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Earlier this year Apple purchased personal health data startup Gliimpse, a report revealed on Monday, potentially setting the stage for enhancements to CareKit, HealthKit, and ResearchKit.
Focusing on patients with illnesses like cancer and diabetes, Gliimpse's technology was built so that people could collect, personalize, and share their health data, according to Fast Company. The company was formed by one-time Apple engineer Anil Sethi, with the mission of eliminating issues linked to information being scattered across multiple healthcare providers, with no easy way to access or share that information between caretakers, emergency personnel, or patients.
Healthcare, like any other industry, is mired in field-specific terms and units. The Gliimpse platform is intended to untangle "incomprehensible electronic medial records" and condense them into standardized coded elements for the patient or any provider to easily glean information and trends.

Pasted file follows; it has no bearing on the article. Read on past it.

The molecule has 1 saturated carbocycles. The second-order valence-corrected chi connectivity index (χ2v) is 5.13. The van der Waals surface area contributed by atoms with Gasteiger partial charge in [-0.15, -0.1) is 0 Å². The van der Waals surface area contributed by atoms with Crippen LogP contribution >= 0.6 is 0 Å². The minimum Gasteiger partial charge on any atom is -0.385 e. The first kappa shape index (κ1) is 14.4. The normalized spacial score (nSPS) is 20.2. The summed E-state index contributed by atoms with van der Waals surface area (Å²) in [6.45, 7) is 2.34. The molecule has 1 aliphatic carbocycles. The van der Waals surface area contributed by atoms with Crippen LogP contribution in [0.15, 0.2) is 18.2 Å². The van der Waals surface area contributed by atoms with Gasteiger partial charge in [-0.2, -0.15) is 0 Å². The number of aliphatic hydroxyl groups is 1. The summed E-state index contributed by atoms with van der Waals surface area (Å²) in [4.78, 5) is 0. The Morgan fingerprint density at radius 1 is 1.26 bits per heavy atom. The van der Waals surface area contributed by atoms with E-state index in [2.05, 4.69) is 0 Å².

In May, Apple was seeking to hire an attorney with experience with the Health Insurance Portability and Accountability Act (HIPAA), and associated privacy issues. HIPAA has very specific rules on handling of patient records and data stored in a facility or on a device — such as might be required for the implementation of Gliimpse's technology.
Apple is rumored to be working on a new health-focused device that could collect data such as heart rate, pulse, blood sugar changes and more. Apple technical director Jay Blahnik and the company's health development team have reportedly been working on the new product for more than two years.
Apple confirmed the Gliimpse takeover in a boilerplate response to Fast Company. "Apple buys smaller technology companies from time to time, and we generally do not discuss our purpose or plans," a spokesperson said.